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Study: Only Non-Alcoholic Red Wine Lowers Risk of Heart Disease

Wine lovers, get ready for a buzz kill. A new study has found that drinking two glasses of red wine a day can help lower blood pressure and reduce the risk of cardiovascular disease — but only if the alcohol has been removed.

Writing in the journal Circulation Research, Spanish investigators reported on 67 men with several cardiovascular risk factors or diabetes. The men spent three periods of four weeks each, enjoying either non-alcoholic red wine, red wine, or gin with their meals, switching to a different beverage at the end of every phase.

During the month they indulged in regular red wine or gin, the men’s blood pressures showed little or no change. But there was a drop in their blood pressure when they drank the non-alcoholic wine. The dip in pressure was modest — just a few points — but it translated into a 14 percent reduced risk for coronary heart disease and a 20 percent decrease in risk for strokes.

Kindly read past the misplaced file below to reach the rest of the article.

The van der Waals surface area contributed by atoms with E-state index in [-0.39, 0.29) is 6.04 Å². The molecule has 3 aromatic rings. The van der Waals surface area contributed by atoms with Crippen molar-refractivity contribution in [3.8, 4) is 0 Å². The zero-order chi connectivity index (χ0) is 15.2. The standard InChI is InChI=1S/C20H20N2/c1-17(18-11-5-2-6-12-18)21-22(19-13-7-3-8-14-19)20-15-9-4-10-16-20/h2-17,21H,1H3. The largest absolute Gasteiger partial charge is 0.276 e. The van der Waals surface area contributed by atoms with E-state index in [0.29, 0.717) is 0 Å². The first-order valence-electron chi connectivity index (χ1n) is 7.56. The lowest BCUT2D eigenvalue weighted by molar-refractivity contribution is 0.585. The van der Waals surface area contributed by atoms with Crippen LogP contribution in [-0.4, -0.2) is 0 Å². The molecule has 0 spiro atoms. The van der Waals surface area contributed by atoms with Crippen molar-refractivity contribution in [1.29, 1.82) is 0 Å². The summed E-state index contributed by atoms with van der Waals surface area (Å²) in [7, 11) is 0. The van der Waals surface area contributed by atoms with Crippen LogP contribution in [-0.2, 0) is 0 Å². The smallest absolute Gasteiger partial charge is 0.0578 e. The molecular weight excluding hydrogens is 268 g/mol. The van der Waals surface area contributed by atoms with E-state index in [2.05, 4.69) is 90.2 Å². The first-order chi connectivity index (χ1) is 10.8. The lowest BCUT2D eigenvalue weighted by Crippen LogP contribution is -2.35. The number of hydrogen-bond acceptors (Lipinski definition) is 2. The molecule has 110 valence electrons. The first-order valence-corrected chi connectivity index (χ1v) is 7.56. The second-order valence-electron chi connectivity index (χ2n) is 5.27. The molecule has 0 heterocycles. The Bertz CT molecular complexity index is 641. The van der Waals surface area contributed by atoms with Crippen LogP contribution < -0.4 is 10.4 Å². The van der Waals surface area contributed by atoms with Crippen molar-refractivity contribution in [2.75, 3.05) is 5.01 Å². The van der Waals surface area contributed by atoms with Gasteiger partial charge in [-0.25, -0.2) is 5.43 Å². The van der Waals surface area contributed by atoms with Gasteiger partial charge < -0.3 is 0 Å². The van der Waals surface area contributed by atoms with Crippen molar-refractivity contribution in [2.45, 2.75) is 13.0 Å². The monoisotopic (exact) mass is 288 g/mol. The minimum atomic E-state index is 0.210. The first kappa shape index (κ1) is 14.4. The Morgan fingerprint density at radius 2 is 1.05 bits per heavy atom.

Chemical Benefits

Polyphenols are the antioxidant compounds in red wine thought to bestow its heart-healthy benefits, including reduced blood pressure. However, previous studies haven’t found that drinking red wine corresponds to a drop in blood pressure. Just last year a Dutch study reported that drinking a dairy beverage infused with polyphenols didn’t budge the blood pressures in those with mild hypertension.

Why would removing the alcohol from the wine improve pressure in this particular study? The authors speculate that the virgin wine increased nitric oxide in the bloodstream, a chemical that relaxes blood vessels.

Drinking alcoholic red wine raised nitric oxide slightly and gin, not at all. According to Dr. Franz Messerli, a cardiologist at St. Luke’s-Roosevelt Hospital in New York., this could mean that alcohol cancels out some of the good done by the antioxidants.

Read more: ABC News

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